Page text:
Minnie-Bruce Pratt, professor emerita of women's and gender studies and writing and rhetoric in the College of Arts and Sciences (A&S), passed away in July 2023. Born in Selma, Alabama, Pratt received a bachelor’s degree from the University of Alabama and went on to receive a Ph.D. in English literature at the University of North Carolina at Chapel Hill.
A celebrated writer, feminist, LGBTQ+ activist and educator, Pratt was a faculty member in A&S from 2005 to 2015 and played an instrumental role in developing the Lesbian, Gay, Bisexual, Transgender and Queer Studies program, which launched in 2006. Prior to Syracuse, Pratt held faculty positions at Hamilton College; Union Institute and University in Ohio; the University of Maryland; Fayetteville State University in North Carolina; and the University of North Carolina at Chapel Hill.
A prolific writer, Pratt published eight books of poetry. Her 1989 work, “Crime Against Nature” (Firebrand Books), was chosen as the Lamont Poetry Selection by the Academy of American Poets, was a New York Times Notable Book of the Year and was given the American Library Association Gay and Lesbian Book Award for Literature. Pratt's most recent book, “Magnified” (Wesleyan University Press, 2021), is a collection of poems centered around coping with the death of a loved one.
Pratt was predeceased by her longtime partner, Leslie Feinberg, and is survived by her two sons, their partners, and five grandchildren.
The Department of Women’s and Gender Studies (WGS) at Syracuse University prepared the following tribute:
Minnie-Bruce Pratt leaves behind a remarkable legacy as a writer and scholar/activist. She spoke to a range of transformative justice issues, with a voice rooted in her Alabama upbringing. She was deeply aware of the salience of difference in each situation. She examined lives shaped by multiple oppressions, touched by conflicting histories, and narrated by people who had often been silenced. Crafting poetry, essays and literary reflections, Pratt was ahead of her time in truly visionary ways. In 1975, she came out as Lesbian in North Carolina and consequently lost custody of her two sons. In “Crime Against Nature,” she reflects on this fracturing experience. She writes about sodomy laws from within the twilight consciousness of both white motherhood and Lesbian ethics. Her essay collection “S/He” was published in 1995, opening conversations that many in Lesbian and Gay circles, not to mention the heterosexist mainstream, were not yet prepared to have. Teasing out daily life, “S/He” confronts normativity as it slips into feminist and LGBTQ communities and their shaping of sex, desire and gender expression. Short essays such as “Husband” or “Green Scarf” pointedly reveal the contours of gendered realities. They make us aware of rigidities within lesbian and gay communities who portray trans, nonbinary and queer identities as devoid of feminist agency or potential.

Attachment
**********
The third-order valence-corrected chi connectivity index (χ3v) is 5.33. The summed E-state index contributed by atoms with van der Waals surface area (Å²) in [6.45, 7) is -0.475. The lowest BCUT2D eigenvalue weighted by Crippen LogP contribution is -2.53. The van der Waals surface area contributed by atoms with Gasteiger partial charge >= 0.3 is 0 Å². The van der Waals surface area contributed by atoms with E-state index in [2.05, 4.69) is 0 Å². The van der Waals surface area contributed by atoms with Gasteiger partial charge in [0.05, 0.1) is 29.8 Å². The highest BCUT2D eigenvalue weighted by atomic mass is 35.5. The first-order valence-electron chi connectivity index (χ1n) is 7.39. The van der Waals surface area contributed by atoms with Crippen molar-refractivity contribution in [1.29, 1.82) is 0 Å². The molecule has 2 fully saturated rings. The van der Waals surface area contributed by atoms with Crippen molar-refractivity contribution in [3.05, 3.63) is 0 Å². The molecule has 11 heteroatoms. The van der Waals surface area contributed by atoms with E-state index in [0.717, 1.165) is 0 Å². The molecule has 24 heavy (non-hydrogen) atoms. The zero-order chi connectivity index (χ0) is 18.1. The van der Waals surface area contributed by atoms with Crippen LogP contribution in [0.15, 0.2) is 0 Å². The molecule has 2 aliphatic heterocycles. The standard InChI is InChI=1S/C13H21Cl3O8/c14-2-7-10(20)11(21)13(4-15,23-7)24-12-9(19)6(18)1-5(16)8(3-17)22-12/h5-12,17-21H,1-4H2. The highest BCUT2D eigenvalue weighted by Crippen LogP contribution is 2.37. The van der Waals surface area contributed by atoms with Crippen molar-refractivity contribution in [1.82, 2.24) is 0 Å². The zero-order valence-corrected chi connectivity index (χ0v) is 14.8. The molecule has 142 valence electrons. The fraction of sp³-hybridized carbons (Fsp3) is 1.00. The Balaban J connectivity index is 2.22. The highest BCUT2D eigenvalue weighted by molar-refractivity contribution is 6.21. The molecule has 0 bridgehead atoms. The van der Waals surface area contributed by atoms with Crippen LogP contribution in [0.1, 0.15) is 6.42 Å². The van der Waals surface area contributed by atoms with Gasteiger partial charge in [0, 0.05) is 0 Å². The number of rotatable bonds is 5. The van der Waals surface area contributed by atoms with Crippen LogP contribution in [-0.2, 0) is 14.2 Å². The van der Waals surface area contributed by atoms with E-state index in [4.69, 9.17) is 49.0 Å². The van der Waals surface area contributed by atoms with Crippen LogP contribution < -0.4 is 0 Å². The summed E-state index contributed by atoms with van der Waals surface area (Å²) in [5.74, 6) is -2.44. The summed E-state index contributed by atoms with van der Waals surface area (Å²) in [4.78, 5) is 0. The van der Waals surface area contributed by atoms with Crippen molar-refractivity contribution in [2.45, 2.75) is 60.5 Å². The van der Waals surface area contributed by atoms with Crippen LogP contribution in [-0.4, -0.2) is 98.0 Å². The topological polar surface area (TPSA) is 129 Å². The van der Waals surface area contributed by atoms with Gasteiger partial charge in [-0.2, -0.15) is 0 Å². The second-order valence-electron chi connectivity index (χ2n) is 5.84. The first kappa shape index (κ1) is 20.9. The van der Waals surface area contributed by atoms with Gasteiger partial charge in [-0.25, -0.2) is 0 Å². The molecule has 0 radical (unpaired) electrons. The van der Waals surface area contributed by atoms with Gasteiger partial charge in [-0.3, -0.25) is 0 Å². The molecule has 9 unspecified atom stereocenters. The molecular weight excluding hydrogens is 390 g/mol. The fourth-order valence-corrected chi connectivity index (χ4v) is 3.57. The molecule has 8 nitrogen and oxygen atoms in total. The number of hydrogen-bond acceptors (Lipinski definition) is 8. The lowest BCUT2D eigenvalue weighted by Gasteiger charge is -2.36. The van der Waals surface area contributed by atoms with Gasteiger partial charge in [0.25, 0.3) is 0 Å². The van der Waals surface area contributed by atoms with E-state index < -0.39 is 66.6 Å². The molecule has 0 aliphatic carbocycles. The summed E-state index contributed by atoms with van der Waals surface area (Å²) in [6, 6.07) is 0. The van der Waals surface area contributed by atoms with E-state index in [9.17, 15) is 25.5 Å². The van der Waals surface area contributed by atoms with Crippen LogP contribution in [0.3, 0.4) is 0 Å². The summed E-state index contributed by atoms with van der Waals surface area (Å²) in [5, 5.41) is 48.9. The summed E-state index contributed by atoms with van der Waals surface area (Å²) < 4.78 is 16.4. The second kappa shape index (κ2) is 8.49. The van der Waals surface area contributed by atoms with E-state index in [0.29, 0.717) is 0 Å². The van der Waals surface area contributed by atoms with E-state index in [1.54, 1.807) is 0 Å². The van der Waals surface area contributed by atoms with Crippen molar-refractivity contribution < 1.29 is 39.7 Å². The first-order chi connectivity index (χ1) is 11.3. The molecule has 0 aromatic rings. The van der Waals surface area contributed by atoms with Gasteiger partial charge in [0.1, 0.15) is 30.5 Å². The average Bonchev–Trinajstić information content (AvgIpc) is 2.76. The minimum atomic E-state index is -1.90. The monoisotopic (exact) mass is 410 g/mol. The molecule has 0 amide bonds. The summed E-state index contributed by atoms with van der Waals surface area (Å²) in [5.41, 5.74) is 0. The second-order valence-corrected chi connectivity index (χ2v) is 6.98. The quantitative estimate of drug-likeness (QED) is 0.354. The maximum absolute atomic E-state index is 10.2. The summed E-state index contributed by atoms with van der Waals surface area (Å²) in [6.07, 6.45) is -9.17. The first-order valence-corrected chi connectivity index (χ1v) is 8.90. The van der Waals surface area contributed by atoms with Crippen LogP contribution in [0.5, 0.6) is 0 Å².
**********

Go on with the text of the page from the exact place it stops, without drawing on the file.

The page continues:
Pratt continued to discern queering possibilities by addressing difficult questions about intimacy, political consciousness and the microphysics of power. The “Dirt She Ate” was published in 2003 to great acclaim and it was recognized with the 2005 Lambda Literary Award.
She devoted much time to advocate on behalf of trans of color populations over the last 15 years of her life. She joined her life-partner, the late Leslie Feinberg, for a campaign to raise attention about Cece McDonald’s plight. Sentenced to 41 months in prison in 2012, McDonald is an African American trans activist who defended herself against a transphobic and racist attack in the streets of Minneapolis. Pratt supported Feinberg in acts of civil disobedience as they organized around the slogan Free Cece McDonald.
Above all, it was her piercing sensibility that allowed Minnie-Bruce Pratt to touch people in transformative ways. Readers, comrades, students and friends shall remember Pratt’s expansive language, careful listening and honest praxis.
WGS plans to hold a celebration to honor Minnie-Bruce Pratt in the coming months.